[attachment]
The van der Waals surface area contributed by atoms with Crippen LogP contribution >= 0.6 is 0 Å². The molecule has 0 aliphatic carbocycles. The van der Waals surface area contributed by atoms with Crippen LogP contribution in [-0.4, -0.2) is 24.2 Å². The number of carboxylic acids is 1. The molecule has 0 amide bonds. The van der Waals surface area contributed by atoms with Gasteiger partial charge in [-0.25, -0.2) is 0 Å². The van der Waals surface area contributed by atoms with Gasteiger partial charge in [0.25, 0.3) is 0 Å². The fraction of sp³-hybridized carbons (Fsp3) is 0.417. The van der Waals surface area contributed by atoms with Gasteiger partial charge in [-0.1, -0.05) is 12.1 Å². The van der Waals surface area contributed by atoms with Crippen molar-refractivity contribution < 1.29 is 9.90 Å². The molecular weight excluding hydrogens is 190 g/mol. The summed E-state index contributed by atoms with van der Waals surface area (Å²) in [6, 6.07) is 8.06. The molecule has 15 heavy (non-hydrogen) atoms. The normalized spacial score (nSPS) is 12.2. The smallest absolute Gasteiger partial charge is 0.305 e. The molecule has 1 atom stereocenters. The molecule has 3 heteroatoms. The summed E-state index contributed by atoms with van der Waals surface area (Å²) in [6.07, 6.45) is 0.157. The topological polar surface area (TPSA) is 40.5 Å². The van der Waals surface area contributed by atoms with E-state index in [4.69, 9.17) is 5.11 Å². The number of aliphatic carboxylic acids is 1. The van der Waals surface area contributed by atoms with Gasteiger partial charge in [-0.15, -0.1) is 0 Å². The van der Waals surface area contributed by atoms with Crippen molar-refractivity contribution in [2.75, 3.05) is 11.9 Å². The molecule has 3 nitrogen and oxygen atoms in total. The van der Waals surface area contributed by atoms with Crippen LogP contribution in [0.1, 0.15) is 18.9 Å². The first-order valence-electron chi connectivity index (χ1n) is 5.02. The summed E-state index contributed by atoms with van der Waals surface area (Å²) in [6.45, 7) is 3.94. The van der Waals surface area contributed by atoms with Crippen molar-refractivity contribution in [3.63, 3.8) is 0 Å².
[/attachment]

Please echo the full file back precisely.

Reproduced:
The van der Waals surface area contributed by atoms with Crippen LogP contribution >= 0.6 is 0 Å². The molecule has 0 aliphatic carbocycles. The van der Waals surface area contributed by atoms with Crippen LogP contribution in [-0.4, -0.2) is 24.2 Å². The number of carboxylic acids is 1. The molecule has 0 amide bonds. The van der Waals surface area contributed by atoms with Gasteiger partial charge in [-0.25, -0.2) is 0 Å². The van der Waals surface area contributed by atoms with Gasteiger partial charge in [0.25, 0.3) is 0 Å². The fraction of sp³-hybridized carbons (Fsp3) is 0.417. The van der Waals surface area contributed by atoms with Gasteiger partial charge in [-0.1, -0.05) is 12.1 Å². The van der Waals surface area contributed by atoms with Crippen molar-refractivity contribution < 1.29 is 9.90 Å². The molecular weight excluding hydrogens is 190 g/mol. The summed E-state index contributed by atoms with van der Waals surface area (Å²) in [6, 6.07) is 8.06. The molecule has 15 heavy (non-hydrogen) atoms. The normalized spacial score (nSPS) is 12.2. The smallest absolute Gasteiger partial charge is 0.305 e. The molecule has 1 atom stereocenters. The molecule has 3 heteroatoms. The summed E-state index contributed by atoms with van der Waals surface area (Å²) in [6.07, 6.45) is 0.157. The topological polar surface area (TPSA) is 40.5 Å². The van der Waals surface area contributed by atoms with E-state index in [4.69, 9.17) is 5.11 Å². The number of aliphatic carboxylic acids is 1. The van der Waals surface area contributed by atoms with Gasteiger partial charge in [-0.15, -0.1) is 0 Å². The van der Waals surface area contributed by atoms with Crippen molar-refractivity contribution in [2.75, 3.05) is 11.9 Å². The molecule has 3 nitrogen and oxygen atoms in total. The van der Waals surface area contributed by atoms with Crippen LogP contribution in [0.1, 0.15) is 18.9 Å². The first-order valence-electron chi connectivity index (χ1n) is 5.02. The summed E-state index contributed by atoms with van der Waals surface area (Å²) in [6.45, 7) is 3.94. The van der Waals surface area contributed by atoms with Crippen molar-refractivity contribution in [3.63, 3.8) is 0 Å².